I was interested to read Elizabeth Braithwaite’s recent paper on the complex issues of guilt and responsibility in young adult texts that deal with environmental disaster.
The paper, published in Barnboken Journal of Children’s Literature Research Volume 35 (2012) and titled “The hope – the one hope – is that your generation will prove wiser and more responsible than mine” examines the concept of guilt in a selection of texts. The texts include Brother in the Land by Robert Swindells, The Last Children by Gudrun Pausewang, Nuclear War Diary by James E. Sanford, The Carbon Diaries 2015 and The Carbon Diaries 2017 by Saci Lloyd and my own Days Like This.
The first three texts, published in the 1980s deal with nuclear disaster while the last three, published in 2008, 2009 and 2011, deal with climate change.
Elizabeth Braithwaite argues that in post-nuclear texts for young adults, the emphasis tends to be on the perceived responsibility of the young adult reader’s generation to work towards preventing the disaster from becoming reality, rather than on the guilt of the adult generation that caused the disaster.
It is encouraging to read a serious discussion dealing with possible responses to my book and others. While I appreciate that writers write primarily to create a vibrant environment with an absorbing plot, it is also gratifying when a critical reader also understands and initiates a discussion about writers’ intentions. Days Like This, and the deliberate choice of the dystopian genre (when my other young adult books are firmly realistic) sprang from my real concerns about the state of our world, rather than merely the desire to write a plot-driven and sensational story.
One of my most critical concerns has been the rise of the individual, combined with the collapse of community from which all manner of ills arise. In Days Like This, people’s dismissal of global warming leads to dramatically diminished resources and a deeply selfish world. This savage individuality finds form in the pursuit of power at the expense of community and is taken to extremes in the manipulation of people to serve the desires of a few.
As Elizabeth Braithwaite discusses, while there is some focus on the guilt of adults who might have contributed to the reality of the disaster, the book hopes to encourage its young adult readers to examine confronting issues like individualism over community and the neglect of climate change to mention two, and then to work through what they really do value. Because in the end, it is this generation, these young adults, who are on the cusp of having the power to make the important decisions. And how better to capture their imagination than to try and write a disaster novel that allows its readers to look outside their world into a future whose course they do indeed have the power to influence. The intention is to challenge readers to examine what they really value. Do they value a sense of historic and literal place, the natural environment and the dignity of the individual or would they prefer a world that satisfies them only materially?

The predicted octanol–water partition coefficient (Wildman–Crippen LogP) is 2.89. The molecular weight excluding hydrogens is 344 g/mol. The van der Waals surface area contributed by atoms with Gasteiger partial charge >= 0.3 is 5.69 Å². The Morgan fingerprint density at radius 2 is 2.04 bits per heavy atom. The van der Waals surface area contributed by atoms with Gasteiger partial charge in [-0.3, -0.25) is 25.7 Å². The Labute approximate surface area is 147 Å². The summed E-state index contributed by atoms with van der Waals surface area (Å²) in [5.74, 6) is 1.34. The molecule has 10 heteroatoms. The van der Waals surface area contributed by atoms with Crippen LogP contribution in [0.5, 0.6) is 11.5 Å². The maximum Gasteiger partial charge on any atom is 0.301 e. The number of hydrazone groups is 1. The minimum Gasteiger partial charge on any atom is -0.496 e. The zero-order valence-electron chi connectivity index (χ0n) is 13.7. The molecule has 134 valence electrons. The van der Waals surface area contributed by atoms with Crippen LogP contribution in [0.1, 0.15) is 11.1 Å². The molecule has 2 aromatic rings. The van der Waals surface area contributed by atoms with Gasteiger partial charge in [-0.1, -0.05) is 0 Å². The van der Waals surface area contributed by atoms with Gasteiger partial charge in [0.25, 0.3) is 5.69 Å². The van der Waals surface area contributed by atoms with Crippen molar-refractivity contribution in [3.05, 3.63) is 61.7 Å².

Writes Braithwaite: “Rather than the opposition between young adult and adult, as in the nuclear texts, or between the responsible young adult who relates to those around her and the selfish adult or other young adult, Days Like This sets up an opposition between present and past: the past of the text being, as Stephens explains above, the reader’s present. Days Like This also puts forward compassion for others as the way towards the best kind of society:
Let us put that bad time behind us and look to the future. Let us never return to a world that forgot its people. Let us try to respect and value one another, even those who forgot how to do this.
(Stewart 2011, 284)
I encourage people to read Elizabeth Braithwaite’s paper. You can find it here: http://www.barnboken.net/index.php/clr/article/view/15316/22276
Elizabeth Braithwaite is a Research Fellow in the Centre for Memory, Imagination and Invention at Deakin University.